- Directed by George Clooney.

During the 1920’s, Dodge (George Clooney), a pro football player, recruits Carter (John Krasinski) to play for the Duluth Bulldogs. Meanwhile, they both fall head-over-heels for Lexie (Renée Zellweger), a newspaper reporter who tries to dig up some dirt about Carter’s wartime past. Despite an appealing, charismatic ensemble cast (including the amazing Jonathan Pryce in a supporting role), there’s not enough to hold your attention for 114 minutes. The unfocused screenplay by co-writers Duncan Brantley and Rick Reilly awkwardly jumps from slapstick comedy to drama to romance and to, briefly, some sports action. You’ll feel like you’re watching three or four movies all at once with virtually no believable scenes. Also, there are a few careless anachronisms, such as when Lexie smokes a filtered cigarette, which didn’t even exist during the 1920’s. Director George Clooney includes a light and breezy atmosphere, but too many scenes that drag on and on with such a sluggish pace that they can easy serve as a cure for insomnia. If this film were a human, it would be a schizophrenic, lazy and careless one. Clooney should have increased the comedy at full throttle instead of chaotically mixing it up with a bunch of other genres and edited the film down so that it moves along smoothly so Leatherheads would be much more entertaining rather than schizophrenic, lazy and careless. Number of times I checked my watch: 8. Entertainment Value: Low. Spiritual Value: Low. Released by Universal Pictures.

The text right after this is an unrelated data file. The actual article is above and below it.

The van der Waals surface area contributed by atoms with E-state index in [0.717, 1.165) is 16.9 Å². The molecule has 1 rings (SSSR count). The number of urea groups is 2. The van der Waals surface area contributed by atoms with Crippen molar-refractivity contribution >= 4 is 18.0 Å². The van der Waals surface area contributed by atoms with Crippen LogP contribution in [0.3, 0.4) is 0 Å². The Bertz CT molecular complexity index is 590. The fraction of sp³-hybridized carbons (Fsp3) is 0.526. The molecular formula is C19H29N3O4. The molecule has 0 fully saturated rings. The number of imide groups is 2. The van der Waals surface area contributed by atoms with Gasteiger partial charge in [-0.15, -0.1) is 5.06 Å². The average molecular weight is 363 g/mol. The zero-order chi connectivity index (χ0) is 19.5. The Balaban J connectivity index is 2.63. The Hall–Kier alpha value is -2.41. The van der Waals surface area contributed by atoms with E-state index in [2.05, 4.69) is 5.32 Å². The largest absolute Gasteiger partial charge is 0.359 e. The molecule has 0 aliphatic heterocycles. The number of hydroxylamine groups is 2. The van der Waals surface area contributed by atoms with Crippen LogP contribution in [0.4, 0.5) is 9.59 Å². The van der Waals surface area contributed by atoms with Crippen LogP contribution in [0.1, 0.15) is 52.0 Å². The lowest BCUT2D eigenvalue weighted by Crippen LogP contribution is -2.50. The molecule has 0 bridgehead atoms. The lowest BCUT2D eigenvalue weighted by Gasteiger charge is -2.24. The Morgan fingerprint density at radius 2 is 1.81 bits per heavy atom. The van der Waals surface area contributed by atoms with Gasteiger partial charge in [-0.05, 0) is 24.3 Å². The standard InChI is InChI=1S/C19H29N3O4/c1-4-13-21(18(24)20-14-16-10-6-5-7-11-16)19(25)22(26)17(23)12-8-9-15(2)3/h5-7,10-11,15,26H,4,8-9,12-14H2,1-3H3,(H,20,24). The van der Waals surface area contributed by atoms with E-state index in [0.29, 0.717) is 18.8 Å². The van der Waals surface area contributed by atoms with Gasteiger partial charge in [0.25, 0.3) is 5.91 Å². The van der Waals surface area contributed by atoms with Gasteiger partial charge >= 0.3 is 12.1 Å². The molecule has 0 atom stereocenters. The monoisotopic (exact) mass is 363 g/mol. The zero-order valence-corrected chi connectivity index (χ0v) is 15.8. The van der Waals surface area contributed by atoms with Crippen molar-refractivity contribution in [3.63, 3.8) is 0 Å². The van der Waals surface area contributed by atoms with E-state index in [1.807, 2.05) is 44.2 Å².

My Blueberry Nights
- Directed by Wong Kar Wai.